Sarawut Intarob, 36, took the photographs and was told most women in the tribe have their bottom teeth removed and their lips pierced, then stretched, to allow the plates to be inserted

Sarawut Intarob, 36, took the photographs and was told most women in the tribe have their bottom teeth removed and their lips pierced, then stretched, to allow the plates to be inserted

The larger the plate, the more cows the girl's father can demand in dowry when his daughter marries. Cattle are enormously important to the Suri people and bring status

The larger the plate, the more cows the girl's father can demand in dowry when his daughter marries. Cattle are enormously important to the Suri people and bring status

The shape of a lip once a lip plate has been removed

The shape of a lip once a lip plate has been removed

The larger the plate, the more cows the girl’s father can demand in dowry when his daughter marries. Cattle are enormously important to the Suri people and bring status. Right: The shape of a lip once a lip plate has been removed

Suri villages range between 40 and 2,500 people and village discussions are led by elders and the komoru - a ritual chief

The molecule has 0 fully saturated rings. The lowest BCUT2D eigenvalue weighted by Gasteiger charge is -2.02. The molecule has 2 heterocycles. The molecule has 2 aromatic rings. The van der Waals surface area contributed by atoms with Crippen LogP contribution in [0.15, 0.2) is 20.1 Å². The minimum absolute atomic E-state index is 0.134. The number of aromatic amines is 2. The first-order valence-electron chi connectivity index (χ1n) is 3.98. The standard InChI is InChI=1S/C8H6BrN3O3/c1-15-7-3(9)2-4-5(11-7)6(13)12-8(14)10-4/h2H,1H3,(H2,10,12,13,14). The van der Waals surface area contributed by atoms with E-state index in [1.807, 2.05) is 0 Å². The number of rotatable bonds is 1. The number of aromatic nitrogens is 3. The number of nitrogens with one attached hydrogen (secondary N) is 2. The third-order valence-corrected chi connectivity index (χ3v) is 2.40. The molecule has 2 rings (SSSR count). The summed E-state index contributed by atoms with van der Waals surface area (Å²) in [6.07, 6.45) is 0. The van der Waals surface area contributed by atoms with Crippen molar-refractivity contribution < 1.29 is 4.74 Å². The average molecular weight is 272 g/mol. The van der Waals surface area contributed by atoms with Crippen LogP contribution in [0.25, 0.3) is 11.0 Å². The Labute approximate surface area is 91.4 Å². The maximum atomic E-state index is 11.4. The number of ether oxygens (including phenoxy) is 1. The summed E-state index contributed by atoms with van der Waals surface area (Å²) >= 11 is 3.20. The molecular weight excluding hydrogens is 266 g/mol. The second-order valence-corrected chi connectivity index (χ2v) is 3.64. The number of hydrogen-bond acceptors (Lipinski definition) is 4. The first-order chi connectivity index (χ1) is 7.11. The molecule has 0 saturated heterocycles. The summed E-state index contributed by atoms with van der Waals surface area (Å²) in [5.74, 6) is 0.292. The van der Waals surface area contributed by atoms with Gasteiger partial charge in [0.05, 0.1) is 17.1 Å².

Suri villages range between 40 and 2,500 people and village discussions are led by elders and the komoru - a ritual chief

Suri villages range between 40 and 2,500 people and village discussions are led by elders and the komoru – a ritual chief

One of the fiercest indigenous tribes in the world, stick fighting and living off the land are the norm for the Suri people who own large herds of cattle, which they graze while travelling through Ethiopia.

Until they were formally incorporated into Ethiopia in 1897, Suris had been living on the Sudan-Ethiopian border from the early 1800s, and feeding their cattle on pastures in the Sudan. 

Suri villages range between 40 and 2,500 people and village discussions are led by elders and the komoru – a ritual chief.

One of the fiercest indigenous tribes in the world, stick fighting and living off the land are the norm for the Suri people who own large herds of cattle, which they graze while travelling through Ethiopia